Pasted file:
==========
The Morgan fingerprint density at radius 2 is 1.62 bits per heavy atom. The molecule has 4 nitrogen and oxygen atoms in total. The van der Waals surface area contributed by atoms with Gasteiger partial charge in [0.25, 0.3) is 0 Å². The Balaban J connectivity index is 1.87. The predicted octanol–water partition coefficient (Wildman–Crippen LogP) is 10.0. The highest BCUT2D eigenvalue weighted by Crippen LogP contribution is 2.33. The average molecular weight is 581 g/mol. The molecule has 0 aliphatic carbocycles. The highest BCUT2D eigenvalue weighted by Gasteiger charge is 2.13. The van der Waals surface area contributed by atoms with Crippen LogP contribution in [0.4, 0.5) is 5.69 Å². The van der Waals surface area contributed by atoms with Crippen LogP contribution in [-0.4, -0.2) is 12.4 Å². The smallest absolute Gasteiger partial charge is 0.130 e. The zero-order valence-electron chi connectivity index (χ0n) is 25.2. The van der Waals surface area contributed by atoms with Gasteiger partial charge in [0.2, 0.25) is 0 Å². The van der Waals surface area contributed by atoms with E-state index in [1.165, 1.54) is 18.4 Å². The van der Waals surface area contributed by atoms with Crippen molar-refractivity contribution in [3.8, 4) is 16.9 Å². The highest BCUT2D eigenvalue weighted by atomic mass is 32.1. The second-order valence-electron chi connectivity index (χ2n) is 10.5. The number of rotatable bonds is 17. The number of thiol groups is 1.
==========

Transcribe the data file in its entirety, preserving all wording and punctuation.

The Morgan fingerprint density at radius 2 is 1.62 bits per heavy atom. The molecule has 4 nitrogen and oxygen atoms in total. The van der Waals surface area contributed by atoms with Gasteiger partial charge in [0.25, 0.3) is 0 Å². The Balaban J connectivity index is 1.87. The predicted octanol–water partition coefficient (Wildman–Crippen LogP) is 10.0. The highest BCUT2D eigenvalue weighted by Crippen LogP contribution is 2.33. The average molecular weight is 581 g/mol. The molecule has 0 aliphatic carbocycles. The highest BCUT2D eigenvalue weighted by Gasteiger charge is 2.13. The van der Waals surface area contributed by atoms with Crippen LogP contribution in [0.4, 0.5) is 5.69 Å². The van der Waals surface area contributed by atoms with Crippen LogP contribution in [-0.4, -0.2) is 12.4 Å². The smallest absolute Gasteiger partial charge is 0.130 e. The zero-order valence-electron chi connectivity index (χ0n) is 25.2. The van der Waals surface area contributed by atoms with Gasteiger partial charge in [0.2, 0.25) is 0 Å². The van der Waals surface area contributed by atoms with E-state index in [1.165, 1.54) is 18.4 Å². The van der Waals surface area contributed by atoms with Crippen molar-refractivity contribution in [3.8, 4) is 16.9 Å². The highest BCUT2D eigenvalue weighted by atomic mass is 32.1. The second-order valence-electron chi connectivity index (χ2n) is 10.5. The number of rotatable bonds is 17. The number of thiol groups is 1.